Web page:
A number of factors may affect the spatial resolution of predictions (

Beyond accuracy, another critical part of the predictive surface resolution decision point is consideration of the research objective. For example, in a study by

For our case study of sablefish, we constrained the prediction grid to the same spatial resolution as the survey sampling frame (

Our evaluation of whether spatiotemporal effects are supported for modeling sablefish, and what form they should take if included, demonstrated that the model with the depth covariate and without any spatiotemporal components (model 1) had the highest predictive ability (

All models include year as a fixed effect and spatial random effects. Five-fold cross validation was used to estimate the out-of-sample predictive density for each fold.

Model | Spatiotemporal effects | Covariates | Log density |
---|---|---|---|

1 | – | depth, year | −68,301.36 |

2 | IID | depth, year | −76,008.62 |

3 | AR(1) | depth, year | −76,061.14 |

4 | – | year | −82,156.34 |

Estimates of total population biomass and mean distribution (measured as the center of gravity or COG) differed between models with the best and worst out-of-sample predictive skill. Biomass estimates from the best model (model 1, including a spatial field and fixed effects of year and depth) were generally lower than estimates from the worst model (model 4, with the same structure as model 1 but without the depth covariate), with the exception of the first year of the time series where they were approximately equal (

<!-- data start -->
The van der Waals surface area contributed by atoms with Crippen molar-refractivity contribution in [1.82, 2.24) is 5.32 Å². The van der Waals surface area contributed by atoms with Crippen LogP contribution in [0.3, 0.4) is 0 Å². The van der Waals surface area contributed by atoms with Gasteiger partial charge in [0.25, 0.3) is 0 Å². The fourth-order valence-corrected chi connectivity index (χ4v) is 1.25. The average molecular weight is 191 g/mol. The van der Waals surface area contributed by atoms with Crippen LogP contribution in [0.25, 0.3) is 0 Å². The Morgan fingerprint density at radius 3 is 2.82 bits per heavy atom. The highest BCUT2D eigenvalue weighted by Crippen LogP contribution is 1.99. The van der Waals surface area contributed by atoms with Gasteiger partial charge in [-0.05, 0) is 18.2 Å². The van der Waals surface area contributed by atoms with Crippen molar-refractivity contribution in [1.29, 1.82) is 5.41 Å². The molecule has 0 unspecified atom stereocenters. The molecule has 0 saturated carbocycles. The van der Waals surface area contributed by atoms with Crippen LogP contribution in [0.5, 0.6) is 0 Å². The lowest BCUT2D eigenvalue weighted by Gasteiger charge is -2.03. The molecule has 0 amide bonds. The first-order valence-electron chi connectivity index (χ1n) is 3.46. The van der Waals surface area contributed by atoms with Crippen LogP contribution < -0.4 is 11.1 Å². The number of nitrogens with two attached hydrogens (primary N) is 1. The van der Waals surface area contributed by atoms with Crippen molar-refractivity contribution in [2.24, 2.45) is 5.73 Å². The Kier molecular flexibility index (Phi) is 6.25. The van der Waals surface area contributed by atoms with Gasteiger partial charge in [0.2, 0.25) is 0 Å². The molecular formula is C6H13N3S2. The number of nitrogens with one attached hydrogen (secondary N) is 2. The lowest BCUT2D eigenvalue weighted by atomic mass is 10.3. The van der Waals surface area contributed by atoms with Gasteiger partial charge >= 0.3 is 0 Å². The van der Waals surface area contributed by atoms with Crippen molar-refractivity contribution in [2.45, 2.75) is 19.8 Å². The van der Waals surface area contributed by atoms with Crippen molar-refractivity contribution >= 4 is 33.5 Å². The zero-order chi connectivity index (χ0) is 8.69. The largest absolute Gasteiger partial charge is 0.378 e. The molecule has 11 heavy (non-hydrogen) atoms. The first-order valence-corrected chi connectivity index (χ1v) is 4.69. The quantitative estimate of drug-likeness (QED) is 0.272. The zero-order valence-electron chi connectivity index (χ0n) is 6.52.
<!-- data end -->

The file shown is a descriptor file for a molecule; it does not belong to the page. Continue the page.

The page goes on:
Points are COG and lines are 95% confidence intervals of Northings and Eastings (km).

Biomass estimates were somewhat sensitive to the spatial extent of the data included in the model fit, with the greatest contrast in estimates being between model fits using data from the full domain as opposed to any level of truncation at the northern and southern domain limits (

Estimates of the mean spatial distribution (indicated by the COG) were more sensitive to the spatial extent of data included than were biomass estimates. Greater extents of data filtering at the domain edge led to COG estimates that were much less precise and located further southeast compared to those with lesser extents of filtering (

Points are COG and lines are 95% confidence intervals of Northings and Eastings (km).